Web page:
One thing about home ownership.....things break. From my personal experience, they tend to break at the most inconvenient time (like when I don't have the money in hand to fix it).

 

Before you play with the extra money, make sure you have a fund set up for repairs. (this also includes repairs/replacement of yard maintenance equipment)

I think anytime something breaks it's inconvenient lol, but I get what you mean.

 

The house was built in 1971 and is a flip. We don't even own yard maintenance equipment :lol: we'll be buying that stuff next weekend probably.

I'm not sure where you live, but summer is winding down. You may want to swing for having someone do your yard for the next few weeks and then buy a mower in the spring. If you do buy one now, make sure you do your winterizing (or whatever it is called) once you have used it for the last time this year. You'd be surprised how many mowers die over the winter.

I live in San Diego County, we don't really get harsh winters 'round these parts. I just assumed that I'll have to do yard maintenance year-round. I've been looking at used mowers on craigslist and they are surprisingly cheap. We wouldn't need anything fancy, our yards are uber small.

 

There are some small projects I'd like to complete so maybe we'll start building a project fund. I want to replace all the sliding patio doors (3) and do some other neato overambitious-home-owner-tim-the-toolman-taylor type stuff.

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My lawn mower came from Craigslist. $25. I bought it 3 years ago and it still starts on the first pull every time. I've never winterized it, either. I've changed the oil once. I love Craigslist.

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A while back I went ahead and doubled Mortgage payments...I calculate in about 48 months, God willing, it will be paid off, and I will either take the equity or use the rental income...I want to be retired early, and living on some hot tropical island...evaluating Baywatch type buff blokes on the beach every morning..

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A while back I went ahead and doubled Mortgage payments...I calculate in about 48 months, God willing, it will be paid off, and I will either take the equity or use the rental income...I want to be retired early, and living on some hot tropical island...evaluating Baywatch type buff blokes on the beach every morning..

 

 

God that sounds wonderful... can I come help you on occasion? :grin:

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A while back I went ahead and doubled Mortgage payments...I calculate in about 48 months, God willing, it will be paid off, and I will either take the equity or use the rental income...I want to be retired early, and living on some hot tropical island...evaluating Baywatch type buff blokes on the beach every morning..

 

God that sounds wonderful... can I come help you on occasion? :grin:

You can help me double my mortgage payment any time you want.

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A while back I went ahead and doubled Mortgage payments...I calculate in about 48 months, God willing, it will be paid off, and I will either take the equity or use the rental income...I want to be retired early, and living on some hot tropical island...evaluating Baywatch type buff blokes on the beach every morning..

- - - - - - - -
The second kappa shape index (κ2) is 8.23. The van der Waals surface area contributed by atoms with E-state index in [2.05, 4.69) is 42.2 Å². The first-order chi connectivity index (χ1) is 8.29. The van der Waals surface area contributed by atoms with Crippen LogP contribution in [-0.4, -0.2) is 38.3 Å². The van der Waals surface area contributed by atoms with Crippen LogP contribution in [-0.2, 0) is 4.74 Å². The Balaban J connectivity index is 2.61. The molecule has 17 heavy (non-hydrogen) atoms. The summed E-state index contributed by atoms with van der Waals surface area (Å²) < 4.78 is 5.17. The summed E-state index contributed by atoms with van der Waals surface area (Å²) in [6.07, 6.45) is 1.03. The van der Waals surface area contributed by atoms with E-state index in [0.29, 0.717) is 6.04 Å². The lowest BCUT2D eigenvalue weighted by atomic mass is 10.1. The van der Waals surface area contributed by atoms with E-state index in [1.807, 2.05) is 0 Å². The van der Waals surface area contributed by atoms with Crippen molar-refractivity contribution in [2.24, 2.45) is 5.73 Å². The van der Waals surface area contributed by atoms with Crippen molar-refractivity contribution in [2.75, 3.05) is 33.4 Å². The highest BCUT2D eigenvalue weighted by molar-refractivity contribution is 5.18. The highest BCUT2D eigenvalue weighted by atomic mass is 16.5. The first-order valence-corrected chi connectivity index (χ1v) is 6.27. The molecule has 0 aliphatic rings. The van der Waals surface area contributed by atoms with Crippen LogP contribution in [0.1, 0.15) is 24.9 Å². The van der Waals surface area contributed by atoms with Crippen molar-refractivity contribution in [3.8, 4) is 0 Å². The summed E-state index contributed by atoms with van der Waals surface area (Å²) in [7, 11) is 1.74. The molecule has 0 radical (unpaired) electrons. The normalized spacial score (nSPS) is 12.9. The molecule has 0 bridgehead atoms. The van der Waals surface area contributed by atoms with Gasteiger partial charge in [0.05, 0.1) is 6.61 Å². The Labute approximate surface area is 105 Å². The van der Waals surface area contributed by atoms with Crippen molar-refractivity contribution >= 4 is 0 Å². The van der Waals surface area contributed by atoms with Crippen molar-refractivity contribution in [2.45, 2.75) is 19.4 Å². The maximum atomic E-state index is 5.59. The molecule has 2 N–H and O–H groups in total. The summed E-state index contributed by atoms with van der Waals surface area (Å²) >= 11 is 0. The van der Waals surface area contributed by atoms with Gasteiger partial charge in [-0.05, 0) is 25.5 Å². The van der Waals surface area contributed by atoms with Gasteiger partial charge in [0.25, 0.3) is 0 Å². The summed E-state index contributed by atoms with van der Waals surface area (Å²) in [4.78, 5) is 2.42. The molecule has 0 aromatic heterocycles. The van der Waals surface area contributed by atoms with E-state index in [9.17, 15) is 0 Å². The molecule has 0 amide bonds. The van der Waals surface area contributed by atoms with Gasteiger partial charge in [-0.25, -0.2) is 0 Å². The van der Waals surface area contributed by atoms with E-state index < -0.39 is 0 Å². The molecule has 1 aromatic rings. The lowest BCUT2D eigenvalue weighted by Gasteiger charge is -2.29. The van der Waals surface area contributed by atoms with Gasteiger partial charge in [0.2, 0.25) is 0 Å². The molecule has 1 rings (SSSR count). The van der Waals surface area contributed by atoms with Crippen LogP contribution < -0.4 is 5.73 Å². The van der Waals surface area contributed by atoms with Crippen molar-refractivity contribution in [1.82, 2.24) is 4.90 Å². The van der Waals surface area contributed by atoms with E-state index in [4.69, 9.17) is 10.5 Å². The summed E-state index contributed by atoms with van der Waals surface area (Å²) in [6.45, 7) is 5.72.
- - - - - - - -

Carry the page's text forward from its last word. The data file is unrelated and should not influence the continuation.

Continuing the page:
God that sounds wonderful... can I come help you on occasion? :grin:

You can help me double my mortgage payment any time you want.

 

:mellow:

I was referring to her last bit.

:lol:

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You didn't say how old the house is.

 

One thing about home ownership.....things break. From my personal experience, they tend to break at the most inconvenient time (like when I don't have the money in hand to fix it).

 

Before you play with the extra money, make sure you have a fund set up for repairs. (this also includes repairs/replacement of yard maintenance equipment)

I think anytime something breaks it's inconvenient lol, but I get what you mean.

 

The house was built in 1971 and is a flip. We don't even own yard maintenance equipment :lol: we'll be buying that stuff next weekend probably.

I'm not sure where you live, but summer is winding down. You may want to swing for having someone do your yard for the next few weeks and then buy a mower in the spring. If you do buy one now, make sure you do your winterizing (or whatever it is called) once you have used it for the last time this year. You'd be surprised how many mowers die over the winter.

I live in San Diego County, we don't really get harsh winters 'round these parts. I just assumed that I'll have to do yard maintenance year-round. I've been looking at used mowers on craigslist and they are surprisingly cheap. We wouldn't need anything fancy, our yards are uber small.

 

There are some small projects I'd like to complete so maybe we'll start building a project fund. I want to replace all the sliding patio doors (3) and do some other neato overambitious-home-owner-tim-the-toolman-taylor type stuff.

Paying down mortgage is an admirable goal. Instead of paying extra on ours, we are paying off cc's and auto loan, as well as putting in savings. Once the cc's and auto are done, we will probably convert to bi-weekly mortgage to pay off faster.

Congrats to you and DW for your first home purchase, how exciting!!! Post some pics!!!! I love looking at homes! :clapping: